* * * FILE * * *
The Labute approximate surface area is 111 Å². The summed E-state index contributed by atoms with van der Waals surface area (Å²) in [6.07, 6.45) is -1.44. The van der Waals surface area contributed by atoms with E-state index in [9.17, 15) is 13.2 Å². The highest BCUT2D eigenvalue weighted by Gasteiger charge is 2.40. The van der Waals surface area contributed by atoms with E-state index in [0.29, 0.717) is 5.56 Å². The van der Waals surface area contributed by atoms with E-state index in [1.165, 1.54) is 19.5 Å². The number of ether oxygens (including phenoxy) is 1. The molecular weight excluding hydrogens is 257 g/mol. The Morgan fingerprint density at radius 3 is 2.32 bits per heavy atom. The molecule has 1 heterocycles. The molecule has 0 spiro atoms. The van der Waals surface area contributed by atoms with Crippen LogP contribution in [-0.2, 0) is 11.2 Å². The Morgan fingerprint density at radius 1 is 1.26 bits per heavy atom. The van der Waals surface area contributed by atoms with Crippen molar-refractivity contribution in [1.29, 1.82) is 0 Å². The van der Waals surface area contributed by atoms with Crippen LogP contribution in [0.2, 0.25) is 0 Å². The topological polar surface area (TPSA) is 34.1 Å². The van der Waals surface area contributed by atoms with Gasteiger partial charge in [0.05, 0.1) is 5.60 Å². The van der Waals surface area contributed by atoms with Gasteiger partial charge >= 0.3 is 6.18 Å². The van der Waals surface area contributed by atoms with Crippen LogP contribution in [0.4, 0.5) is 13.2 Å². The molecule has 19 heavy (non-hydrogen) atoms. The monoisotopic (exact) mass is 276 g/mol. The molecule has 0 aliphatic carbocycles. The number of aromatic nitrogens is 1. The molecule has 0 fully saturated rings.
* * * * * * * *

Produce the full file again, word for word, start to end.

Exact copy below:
The Labute approximate surface area is 111 Å². The summed E-state index contributed by atoms with van der Waals surface area (Å²) in [6.07, 6.45) is -1.44. The van der Waals surface area contributed by atoms with E-state index in [9.17, 15) is 13.2 Å². The highest BCUT2D eigenvalue weighted by Gasteiger charge is 2.40. The van der Waals surface area contributed by atoms with E-state index in [0.29, 0.717) is 5.56 Å². The van der Waals surface area contributed by atoms with E-state index in [1.165, 1.54) is 19.5 Å². The number of ether oxygens (including phenoxy) is 1. The molecular weight excluding hydrogens is 257 g/mol. The Morgan fingerprint density at radius 3 is 2.32 bits per heavy atom. The molecule has 1 heterocycles. The molecule has 0 spiro atoms. The van der Waals surface area contributed by atoms with Crippen LogP contribution in [-0.2, 0) is 11.2 Å². The Morgan fingerprint density at radius 1 is 1.26 bits per heavy atom. The van der Waals surface area contributed by atoms with Crippen molar-refractivity contribution in [1.29, 1.82) is 0 Å². The van der Waals surface area contributed by atoms with Crippen LogP contribution in [0.2, 0.25) is 0 Å². The topological polar surface area (TPSA) is 34.1 Å². The van der Waals surface area contributed by atoms with Gasteiger partial charge in [0.05, 0.1) is 5.60 Å². The van der Waals surface area contributed by atoms with Gasteiger partial charge >= 0.3 is 6.18 Å². The van der Waals surface area contributed by atoms with Crippen LogP contribution in [0.4, 0.5) is 13.2 Å². The molecule has 19 heavy (non-hydrogen) atoms. The monoisotopic (exact) mass is 276 g/mol. The molecule has 0 aliphatic carbocycles. The number of aromatic nitrogens is 1. The molecule has 0 fully saturated rings.